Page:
Athena's Web Weekly Column
Week of January 1st - January 7th, 2010
The Tree of Life
The tradion of the Yule Log radiates from the Tree of Life in the Germanic, Nordic and Celtic traditions. The Winter Solstice, Christmas and New Years are all holidays that deal with both the end and the beginning of the year. At Christmas we look back on all that has been, at New Year's we look ahead to the promise of life made new.
The Yule Log ritual can be part of the Winter Solstice or the Twelve Days of Christmas, Chrismas Eve, Christmas Day, or even New Year's. Each of these holidays generate the cheer needed to keep the Wheel of Life turning during this especially important time, the birth of the year, together with the promise of keeping you warm and protected.
Orignally the Germanic customs selected an entire tree, inserting the heavier end into the hearth first, allowing the rest of the tree to project into the living space.
The first mention of the Yule Log in England dates to no earlier than the 17th century. Clergyman Robert Herrick called the tradition a "Christmas Log" and said that it was brough into the farmhouse by a group of males, who were then rewarded the free beer from the farmer's wife. The clergyman claimed, in keeping with tradition, that the fire used to burn the new Yule Log be kindeled with a remnant from the log that had been burned the previous year.
One year emerges from the next.
In Catalonia, a log is wrapped with a blanket and given special care several days ahead of Christmas. On Christmas Eve the log is hit to go 'cagar'. The blanket is then removed to reveal the gifts that have been 'expelled' by the log.
Since the Yule Log represents the shaft around which the world turns, it is linked to the coming year and how it will fare. This is the birth of the year. The gifts 'expelled' by the log are the gifts the coming year will bless you with, starting now.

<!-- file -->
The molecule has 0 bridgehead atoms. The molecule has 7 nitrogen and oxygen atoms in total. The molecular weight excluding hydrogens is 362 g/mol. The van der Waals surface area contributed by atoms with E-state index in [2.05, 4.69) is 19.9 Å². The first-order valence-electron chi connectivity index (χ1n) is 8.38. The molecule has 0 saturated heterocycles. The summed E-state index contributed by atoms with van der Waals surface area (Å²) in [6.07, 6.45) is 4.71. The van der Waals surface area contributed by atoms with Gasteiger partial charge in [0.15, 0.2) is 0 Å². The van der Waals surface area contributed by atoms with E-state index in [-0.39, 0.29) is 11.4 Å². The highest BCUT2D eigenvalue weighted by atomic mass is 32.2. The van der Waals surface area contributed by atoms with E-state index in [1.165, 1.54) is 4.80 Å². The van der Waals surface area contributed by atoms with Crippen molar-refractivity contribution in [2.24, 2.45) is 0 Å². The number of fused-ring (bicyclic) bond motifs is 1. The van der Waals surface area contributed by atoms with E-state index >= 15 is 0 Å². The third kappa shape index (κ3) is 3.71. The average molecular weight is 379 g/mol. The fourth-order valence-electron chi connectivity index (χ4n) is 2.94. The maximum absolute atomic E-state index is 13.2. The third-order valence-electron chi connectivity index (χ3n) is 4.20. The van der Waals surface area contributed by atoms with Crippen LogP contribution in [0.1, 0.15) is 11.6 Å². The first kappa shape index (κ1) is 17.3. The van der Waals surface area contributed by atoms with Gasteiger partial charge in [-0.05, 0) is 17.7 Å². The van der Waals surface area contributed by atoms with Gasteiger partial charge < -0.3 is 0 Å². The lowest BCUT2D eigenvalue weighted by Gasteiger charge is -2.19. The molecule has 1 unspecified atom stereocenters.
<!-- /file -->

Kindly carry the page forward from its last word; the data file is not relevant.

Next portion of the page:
The 'magic' of this moment, is of giving and recieving gifts for twelve days so rich rewards might be returned for the coming twelve months. If this is the New Year, the Tree contains the 'essence' of the following year.
Among Serbs, the Yule Log is known as a Badnjak and was felled early Christmas Eve morning. In a solemn procession a young straight oak is brought into the house and placed on the fire. As the fire is lit, prayers are sent up so that the coming year may bring much happiness, love, luck, riches and food.
In Bulgaria, a young man of the family was sent out in his best clothes to cut down an oak, elm or pear tree. A prayer of forgiveness was necessary before it could be chopped down. It had to be carried on the right shoulder and was not allowed to touch the ground. After arriving at home, the end of the tree is bored out and filled with Chrism made of wine, cooking oil and incense. The hole is then plugged, with the end wrapped in a white linen cloth before being burned on the hearth. The log is said to have special healing powers.
Left over pieces of the burned Yule Log are especially lucky. Items carved out of the wood were thought to be blessed.
Myths regarding the Tree of Life can be found in many traditons all around the globe. The Yule Log is simply one 'branch' of the Tree.